The Los Angeles-based design firm Morphosis explored façade applications for a commissioned project that is currently in the design phase. Looking to push the limits of Boston Valley’s tooling capabilities, the team focused on hand-packed and digitally-driven extrusion methods with rain screen terra cotta.
Their goal is to create a façade system with kinetic effects, both bioclimatically and aesthetically. Its assembly of ribboned terra cotta panels would create the perception of movement while also supporting natural ventilation and evaporative cooling through a cavernous central atrium.
Participants: Cory Brugger, Stan Su (Morphosis); Craig Mutter (CannonDesign); Irene Martin, Han Zhang (Arup); Charles Jones, Dave Merlin (One to One Design); May Heath, Zac Potts (HKS Line); Christopher O’Hara (Studio NYL); Christine Dunn (Sasaki); Robert Miller, Andrew Pries (Boston Valley Terra Cotta); John Wightman, Blake Kane (UB master of architecture students).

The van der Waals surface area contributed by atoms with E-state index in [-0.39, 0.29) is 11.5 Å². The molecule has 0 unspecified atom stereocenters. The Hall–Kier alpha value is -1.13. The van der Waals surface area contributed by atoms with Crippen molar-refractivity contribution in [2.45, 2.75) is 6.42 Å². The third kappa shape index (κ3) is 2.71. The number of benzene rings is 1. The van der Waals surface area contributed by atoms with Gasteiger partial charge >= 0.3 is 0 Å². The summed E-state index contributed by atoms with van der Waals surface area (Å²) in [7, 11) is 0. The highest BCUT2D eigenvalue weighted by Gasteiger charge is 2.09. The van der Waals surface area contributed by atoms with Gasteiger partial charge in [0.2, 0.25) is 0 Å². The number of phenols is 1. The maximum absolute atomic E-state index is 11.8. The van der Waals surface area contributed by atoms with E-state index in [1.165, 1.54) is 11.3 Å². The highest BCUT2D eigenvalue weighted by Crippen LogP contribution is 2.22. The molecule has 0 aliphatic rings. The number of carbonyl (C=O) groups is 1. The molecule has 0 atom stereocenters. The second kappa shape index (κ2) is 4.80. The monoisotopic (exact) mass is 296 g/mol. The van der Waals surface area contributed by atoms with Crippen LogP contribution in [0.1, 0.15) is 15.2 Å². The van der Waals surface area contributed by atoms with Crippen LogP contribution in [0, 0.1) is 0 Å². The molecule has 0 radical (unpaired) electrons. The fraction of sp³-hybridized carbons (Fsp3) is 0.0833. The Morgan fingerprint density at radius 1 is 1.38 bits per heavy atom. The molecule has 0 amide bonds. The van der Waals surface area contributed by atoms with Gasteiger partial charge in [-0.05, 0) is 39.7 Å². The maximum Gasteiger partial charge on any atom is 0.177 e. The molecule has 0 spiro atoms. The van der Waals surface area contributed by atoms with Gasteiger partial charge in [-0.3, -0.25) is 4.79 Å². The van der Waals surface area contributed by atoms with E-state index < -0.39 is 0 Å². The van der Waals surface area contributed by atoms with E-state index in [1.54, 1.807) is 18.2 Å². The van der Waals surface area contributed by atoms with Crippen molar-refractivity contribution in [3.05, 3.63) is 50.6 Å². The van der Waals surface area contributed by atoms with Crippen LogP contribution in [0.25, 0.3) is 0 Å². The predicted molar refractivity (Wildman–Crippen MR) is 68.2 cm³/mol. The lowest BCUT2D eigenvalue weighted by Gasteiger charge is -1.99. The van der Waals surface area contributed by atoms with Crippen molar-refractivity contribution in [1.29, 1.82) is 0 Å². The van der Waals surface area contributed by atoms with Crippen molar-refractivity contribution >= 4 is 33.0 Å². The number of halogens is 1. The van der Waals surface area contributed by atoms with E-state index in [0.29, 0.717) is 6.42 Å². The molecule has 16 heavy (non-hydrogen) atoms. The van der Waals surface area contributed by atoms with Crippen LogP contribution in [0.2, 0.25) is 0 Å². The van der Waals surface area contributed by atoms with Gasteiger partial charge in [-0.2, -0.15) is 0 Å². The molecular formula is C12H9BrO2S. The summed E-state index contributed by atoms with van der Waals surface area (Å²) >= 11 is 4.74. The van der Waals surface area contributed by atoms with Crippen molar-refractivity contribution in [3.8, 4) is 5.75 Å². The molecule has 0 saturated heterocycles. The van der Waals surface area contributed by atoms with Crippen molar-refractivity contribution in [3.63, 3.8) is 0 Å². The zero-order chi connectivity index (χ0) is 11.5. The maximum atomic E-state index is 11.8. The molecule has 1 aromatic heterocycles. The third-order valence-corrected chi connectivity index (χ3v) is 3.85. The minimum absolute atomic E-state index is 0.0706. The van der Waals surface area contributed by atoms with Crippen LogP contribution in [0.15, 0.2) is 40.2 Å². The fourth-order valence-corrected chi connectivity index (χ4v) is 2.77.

Beyond design: innovating the process for academic-industry research
Omar Khan says the format of the intensive, hands on charrette, along with continuous research engagement throughout the year, is as innovative as the products it generates. “We’re forming a new model of working, outside traditional realms of practice.”
Mitchell Bring, a researcher with Boston Valley Terra Cotta, who worked closely with Khan and UB architecture professor Laura Garofalo to design the workshop, says the goal was to flatten the process of design research, bringing all parties and stages into one event. “Here, everyone participates in solving the problem.”